The Pacers (6-3) were led by Roy Hibbert with 19 points and David West with 15.
The Sixers entered the game surrendering a league-low 85.6 points per game and holding their foes to a league-low 39.5 shooting percentage. The Pacers, seeded eighth last year right behind the Sixers, have been almost as stingy, ranking third in the league in points allowed (89.3) and shooting percentage (41).
Early on, the Sixers' defense made the difference.
Indiana reserve guard Lance Stephenson's jumper with 56 seconds to play in the first quarter pulled the teams even, 20-20.
However, the Sixers held the Pacers scoreless until the 9-minute, 47-second mark of the second quarter. During that stretch, the Sixers ran off 11 consecutive points, capping the run with Williams' 17-foot jumper for a 31-20 advantage with 10:11 remaining in the half.
But unlike some of the Sixers' other victims in this young season, the Pacers didn't tuck their tails and give in. They responded with a run of their own. Nine straight Pacers points, capped by a Tyler Hansbrough jumper with 5:56 to play, pulled the Pacers to within 31-29.
But the Sixers, who trailed by five points in the first quarter, did not surrender their lead in the second.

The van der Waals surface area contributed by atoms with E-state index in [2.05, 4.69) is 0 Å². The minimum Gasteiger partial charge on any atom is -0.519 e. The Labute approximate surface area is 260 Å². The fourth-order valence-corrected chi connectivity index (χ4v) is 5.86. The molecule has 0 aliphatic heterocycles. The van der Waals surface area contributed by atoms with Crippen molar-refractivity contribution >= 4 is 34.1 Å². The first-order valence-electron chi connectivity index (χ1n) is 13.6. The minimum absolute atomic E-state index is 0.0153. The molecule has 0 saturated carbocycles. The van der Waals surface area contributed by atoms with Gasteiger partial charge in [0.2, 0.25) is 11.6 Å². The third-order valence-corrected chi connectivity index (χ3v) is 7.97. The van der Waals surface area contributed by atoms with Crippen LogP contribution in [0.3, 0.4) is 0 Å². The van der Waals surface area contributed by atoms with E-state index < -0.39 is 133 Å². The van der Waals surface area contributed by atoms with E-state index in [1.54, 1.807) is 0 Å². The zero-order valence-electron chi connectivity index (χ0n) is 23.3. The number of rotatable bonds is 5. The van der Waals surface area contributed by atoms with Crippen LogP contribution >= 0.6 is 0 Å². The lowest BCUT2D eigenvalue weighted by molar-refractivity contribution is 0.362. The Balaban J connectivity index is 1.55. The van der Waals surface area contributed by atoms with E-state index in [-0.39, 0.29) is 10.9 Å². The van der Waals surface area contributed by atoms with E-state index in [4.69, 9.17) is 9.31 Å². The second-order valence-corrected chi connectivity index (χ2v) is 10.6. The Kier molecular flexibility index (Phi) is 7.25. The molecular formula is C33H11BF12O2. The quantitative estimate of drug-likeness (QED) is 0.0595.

Hawes, who was playing with a stiff lower back, responded with a short jumper. Iguodala followed with a three-pointer, and the lead was 36-31.
Although the Pacers cut their deficit to two points later in the half, that was as close as they got as the Sixers took a 45-40 lead into intermission.
While Iguodala had 12 points at halftime, the rest of the starters contributed a combined 11 points. This forced coach Doug Collins to turn to his bench, which delivered.
Williams and rookie center Nikola Vucevic both scored eight points, and Vucevic mixed in six rebounds in his 11 minutes.
The Sixers played with significantly more energy in the third quarter, particularly during a stretch midway through the period.
Leading by 54-51, the Sixers outscored the Pacers, 15-3, over the next four minutes to extend their lead to 69-54 with 4:37 left in the quarter, which ended with the Sixers leading by 73-64.
The Sixers have had an interesting spate of games in which they have faced shorthanded teams, and Monday's was no different.
This time, the absent player was Indiana's leading scorer, Danny Granger, who was averaging a team-high 14.9 points. Granger missed the game because of food poisoning.
Contact staff writer John N. Mitchell at firstname.lastname@example.org. Follow him on Twitter @deepsixer3